Kid Lit Review of “Return” by Aaron Becker

This book completes the wordless trilogy that began with Journey and continued with Quest by award-winning author/illustrator Aaron Becker.


As the saga began, a little girl escaped her lonely and boring home life through a magic door she colored onto her bedroom door. She met a new friend from her neighborhood, and he too began to escape his humdrum sepia-colored world for the fantastical realms discovered behind magic doors.

Scene from Quest

Scene from Quest

This third volume begins with the amusing premise that the dad of the little girl, ordinarily totally focused on his work, notices the girl’s kite by his desk, and goes looking for her. He finds the open magic door in her bedroom, so he too passes through the door. Immediately he finds himself in an enchanted world of architectural wonders and exotic landscapes. He soon locates her daughter along with the neighbor boy, and while it first seems as if the girl will refuse to go back with her dad, before long they have to combine forces when they are all in danger. Using their magic markers to fashion a dragon for escape, they become immersed in exciting and perilous adventures, requiring their imaginations to survive. The dad becomes as invested as the kids in vanquishing the bad guys, and they finally make their way home, back to the little door where they started. The girl hugs her dad, and he seems to have quite literarily “seen the light” about the importance of spending time with his daughter.

Scene from Quest

Scene from Quest

The landscapes are wondrous: intricately drawn in watercolor and pen and ink – somewhat medieval, somewhat steampunk, and somewhat reminiscent of the drawings of Chris Van Allsburg, the children’s book illustrator who inspired Becker.

Discussion: Some of my favorite books are wordless. They allow children to supply the dialogue through their imaginations, forcing them to think about what is being depicted and what it might mean, allowing for endless creative interpretations. The pictures in this book are not as simple to analyze as, for example, the wordless books by Tommi dePaola (which are in fact meant for much younger children), so it asks readers to concentrate and ponder. Younger readers can still enjoy this book on a purely visual level at the very least, and those not as adept at reading words will discover just how much they can glean from clues besides letters.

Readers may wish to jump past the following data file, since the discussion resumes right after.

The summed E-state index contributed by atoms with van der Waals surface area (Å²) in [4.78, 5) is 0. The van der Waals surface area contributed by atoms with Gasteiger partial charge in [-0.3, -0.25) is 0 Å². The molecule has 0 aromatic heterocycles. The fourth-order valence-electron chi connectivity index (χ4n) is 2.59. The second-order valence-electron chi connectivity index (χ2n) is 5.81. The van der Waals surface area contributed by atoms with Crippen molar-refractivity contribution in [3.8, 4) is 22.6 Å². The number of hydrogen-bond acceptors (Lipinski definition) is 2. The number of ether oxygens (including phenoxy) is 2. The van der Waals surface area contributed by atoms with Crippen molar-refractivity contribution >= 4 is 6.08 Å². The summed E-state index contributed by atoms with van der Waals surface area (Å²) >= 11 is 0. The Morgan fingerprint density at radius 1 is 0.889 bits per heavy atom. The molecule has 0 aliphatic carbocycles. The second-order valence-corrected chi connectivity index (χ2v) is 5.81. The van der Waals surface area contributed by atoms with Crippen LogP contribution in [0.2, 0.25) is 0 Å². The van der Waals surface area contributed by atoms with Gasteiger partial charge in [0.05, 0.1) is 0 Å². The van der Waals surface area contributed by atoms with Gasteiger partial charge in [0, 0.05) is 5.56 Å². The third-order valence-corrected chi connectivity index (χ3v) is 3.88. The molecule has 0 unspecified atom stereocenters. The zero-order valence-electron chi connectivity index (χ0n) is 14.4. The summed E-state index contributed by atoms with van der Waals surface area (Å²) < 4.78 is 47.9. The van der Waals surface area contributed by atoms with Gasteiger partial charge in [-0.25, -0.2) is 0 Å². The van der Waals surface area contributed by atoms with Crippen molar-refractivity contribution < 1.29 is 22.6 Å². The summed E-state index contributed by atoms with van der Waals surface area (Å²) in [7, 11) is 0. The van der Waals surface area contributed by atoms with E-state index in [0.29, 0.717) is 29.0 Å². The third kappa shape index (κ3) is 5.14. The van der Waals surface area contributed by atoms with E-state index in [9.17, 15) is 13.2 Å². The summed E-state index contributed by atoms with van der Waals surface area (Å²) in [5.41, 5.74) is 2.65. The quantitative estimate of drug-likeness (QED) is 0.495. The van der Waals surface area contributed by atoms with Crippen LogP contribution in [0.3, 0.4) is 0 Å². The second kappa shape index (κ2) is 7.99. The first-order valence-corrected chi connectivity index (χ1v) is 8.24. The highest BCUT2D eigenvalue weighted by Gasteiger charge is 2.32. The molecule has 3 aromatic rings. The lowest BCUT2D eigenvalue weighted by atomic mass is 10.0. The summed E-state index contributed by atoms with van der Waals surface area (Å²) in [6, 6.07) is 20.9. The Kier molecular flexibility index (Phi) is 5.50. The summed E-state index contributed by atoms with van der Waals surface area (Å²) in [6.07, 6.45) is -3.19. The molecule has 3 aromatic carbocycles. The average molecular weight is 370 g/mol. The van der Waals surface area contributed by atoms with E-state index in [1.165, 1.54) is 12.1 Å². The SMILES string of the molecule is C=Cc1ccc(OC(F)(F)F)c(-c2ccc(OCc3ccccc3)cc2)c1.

Evaluation: This is definitely a book for all ages to explore together.

Rating: 4/5

Published by Candlewick Press, 2016

Posted in Book Review | Tagged | 2 Comments

Review of The Temeraire Series (First Four Books) by Naomi Novik

Temeraire is a set of nine fantasy novels in a series set during the English/French Napoleonic Wars, with each side in the war mustering aerial forces made up of dragons and their navigational teams. The saga in particular centers around the naval captain Will Laurence who unexpectedly becomes an aerial captain of a dragon. His ship captured a French vessel that happened to be carrying a rare dragon egg destined for the Emperor Napoleon. When the egg unexpectedly hatched, the young dragon gravitated toward Laurence. Laurence immediately understood that his previous life was basically over; the dragon had chosen him and thus the bond was inviolable. As a member of the air services, Laurence’s life from thenceforth would be one of devotion to his dragon, whom Laurence named Temeraire (pronounced, according to the author, as Tem-uh-rare).